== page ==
Multidimensional clustering (MDC) tables now support XML data. MDC provides a method for clustering data in tables along multiple dimensions. MDC tables can significantly improve query performance and reduce the overhead of data maintenance operations such as reorganizing data, inserting data, and deleting data. You can now create MDC tables that contain one or more XML columns, add XML columns to MDC tables, and create indexes over XML data in MDC tables. Queries can use both indexes over XML data and MDC indexes to enhance performance.
DB2 9 is the first IBM implementation of a "hybrid" or multi-structured database management system. In addition to supporting a tabular data model, DB2 also supports the native hierarchical data model found in XML documents and messages. Users can freely mix and match storage of traditional SQL data and XML in a single table. They can also query and integrate both forms of data using SQL (with XML extensions, if desired) and XQuery, the emerging standard for querying XML data. By building on a proven database management infrastructure, IBM is providing DB2 users with sophisticated support for both relational and native XML DBMS technologies.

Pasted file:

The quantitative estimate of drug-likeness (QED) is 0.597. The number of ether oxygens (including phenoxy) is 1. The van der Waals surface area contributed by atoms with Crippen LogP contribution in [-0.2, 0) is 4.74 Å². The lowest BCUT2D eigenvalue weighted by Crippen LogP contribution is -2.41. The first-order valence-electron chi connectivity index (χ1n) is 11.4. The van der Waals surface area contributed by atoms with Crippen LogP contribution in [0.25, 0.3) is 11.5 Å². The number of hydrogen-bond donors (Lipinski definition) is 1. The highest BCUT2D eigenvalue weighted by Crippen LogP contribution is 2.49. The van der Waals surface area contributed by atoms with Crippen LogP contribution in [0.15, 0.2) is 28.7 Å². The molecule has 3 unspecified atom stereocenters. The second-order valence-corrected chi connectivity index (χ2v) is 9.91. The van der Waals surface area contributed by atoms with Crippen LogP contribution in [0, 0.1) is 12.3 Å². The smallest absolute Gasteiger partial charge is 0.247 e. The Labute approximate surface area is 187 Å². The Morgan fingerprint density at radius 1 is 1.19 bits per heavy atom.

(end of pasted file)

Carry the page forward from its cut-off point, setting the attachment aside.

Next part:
Thanks to Grant Hutchison, Matthias Nicola, and Gary Robinson for reviewing this article.
IBM DB2 e-kit for Database Professionals: Grow your skills, and quickly and easily become certified for DB2 for Linux, UNIX, and Windows.
DB2 pureXML Web
site: Learn more about DB2's pureXML support.
pureXML enablement wiki: This is the home page for all things
pureXML. Here you will find categories for more articles, success stories,
pureXML partners, our pureXML forum, and our devotees site for those who
wish to stay abreast of the latest pureXML happenings. Stay up to date
with the latest success stories, articles, education, and more on DB2
DB2 pureXML devotee site: You can sign up to be on our pureXML
devotee sites, and attend sessions given by experts and customers that
delve deeper into pureXML functions and solutions.
W3C standard for XML: XML data
must be "well formed" -- it must adhere to certain syntax rules specified
in the W3C standard for XML -- to be stored in DB2.
- XML schemas: Also part of the W3C XML standard, XML schemas provide a means for defining the structure, content, and semantics of XML documents.